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The European Union Adopts a Law to ‘Contain’ Big Tech’s Dominance Over Smaller Players

Google, Apple, Amazon, and Meta could face fines of up to 20% of revenue as the EU aims to prevent “gatekeepers” from stifling competition from smaller firms.

Today, EU legislators heralded a “new era in technology regulation” by passing laws authorising huge fines against powerful firms such as Google and Amazon.
Legislators have mentioned the Digital Markets Act as a critical component of the EU’s efforts to regulate the internet, alongside more tailored legislation addressing specific technologies such as cryptoassets.

The new rule is intended to assist smaller players in competing with the big beasts — but has raised eyebrows in the United States, where the law primarily targets large corporations.

According to the rules, which were finalised Thursday night after an eight-hour meeting between lawmakers and governments, Google and Meta may face restrictions on their ability to serve targeted ads, Apple may be required to provide equal access to features such as the iPhone’s near-field communication chip, and texting services such as Meta’s WhatsApp and Apple’s iMessage may have to collaborate with smaller platforms.

Any digital behemoth that ranks its own products higher than competitors’, misappropriates personal data, or otherwise provides unfair access may face a merger prohibition, forced dissolution, or fines of up to 20% of annual global revenue.

“For businesses that act as ‘gatekeepers,’ the Digital Markets Act will establish the rules of the game,” EU Competition Commissioner Margrethe Vestager told reporters Friday, drawing parallels between the law and previous attempts to break up monopolies in sectors such as telecommunications, transportation, and banking.

Agreement on the law “demonstrates our democracy’s readiness to say, ‘We will rein this in,'” she added. “We will demonstrate that the market is competitive and open to competition.”

Vestager has presided over a string of high-profile antitrust trials involving digital technology. In 2018, she penalised Google 4.34 billion euros ($4.78 billion) for mandating the installation of Google search on Android phones. The corporation has appealed that decision to EU courts — but Brussels is weary of merely identifying and addressing isolated instances of market misconduct.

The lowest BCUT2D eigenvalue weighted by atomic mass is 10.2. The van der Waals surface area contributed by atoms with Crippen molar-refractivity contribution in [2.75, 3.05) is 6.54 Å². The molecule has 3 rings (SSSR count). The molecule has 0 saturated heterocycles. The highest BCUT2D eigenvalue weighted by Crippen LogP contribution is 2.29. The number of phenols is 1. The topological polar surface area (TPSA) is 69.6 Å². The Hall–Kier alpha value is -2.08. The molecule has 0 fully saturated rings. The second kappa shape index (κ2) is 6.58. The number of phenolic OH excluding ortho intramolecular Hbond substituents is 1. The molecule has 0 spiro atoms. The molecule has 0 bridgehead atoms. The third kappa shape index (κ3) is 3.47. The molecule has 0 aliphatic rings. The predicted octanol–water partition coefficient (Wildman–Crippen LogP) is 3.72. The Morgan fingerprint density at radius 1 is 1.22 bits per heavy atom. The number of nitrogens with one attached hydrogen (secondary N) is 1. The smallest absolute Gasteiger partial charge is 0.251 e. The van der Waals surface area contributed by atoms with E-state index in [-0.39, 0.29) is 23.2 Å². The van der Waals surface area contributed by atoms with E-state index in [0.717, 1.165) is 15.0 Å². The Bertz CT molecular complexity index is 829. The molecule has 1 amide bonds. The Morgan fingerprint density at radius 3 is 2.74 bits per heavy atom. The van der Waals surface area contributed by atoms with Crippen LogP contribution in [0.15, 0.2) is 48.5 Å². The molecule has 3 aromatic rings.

“When things become systematic, we also require regulation,” Vestager explained.

Andreas Schwab, the lead lawmaker who negotiated the law on behalf of the European Parliament, told reporters on Friday that the plans represented a “new era in technology regulation,” but he added that he did not want to see the EU’s digital market become isolated from the rest of the world as a result of the new rules.

The measures, along with a related but unratified law known as the Digital Services Act, were slammed in December by US Secretary of Commerce Gina Raimondo, who expressed “severe concerns” that the proposals would disproportionately affect US technology firms.

Consumer organisations lauded the new rule for its potential to spur innovation.

“This legislation will rebalance digital markets, expand consumer choice, and put an end to many of the worst practises that Big Tech has engaged in over the years,” Ursula Pachl, Deputy Director General at Brussels consumer lobbyists BEUC, said in an emailed statement, citing practises such as appstores that require users to use proprietary digital payment services.

However, it’s understandable that major internet players remain dubious. DIGITALEUROPE, a Brussels-based lobbying organisation that represents the world’s largest technology corporations, expressed reservations about the recently approved framework.

“While the goal of promoting fairness and contestability is unquestionably worthwhile,” Director-General Cecilia Bonefeld-Dahl told in an emailed statement, she added that ideas requiring data sharing and service interoperability “lack clarity” and require additional effort.


Disclaimer: These are the writer’s opinions and should not be considered investment advice. Readers should do their own research.

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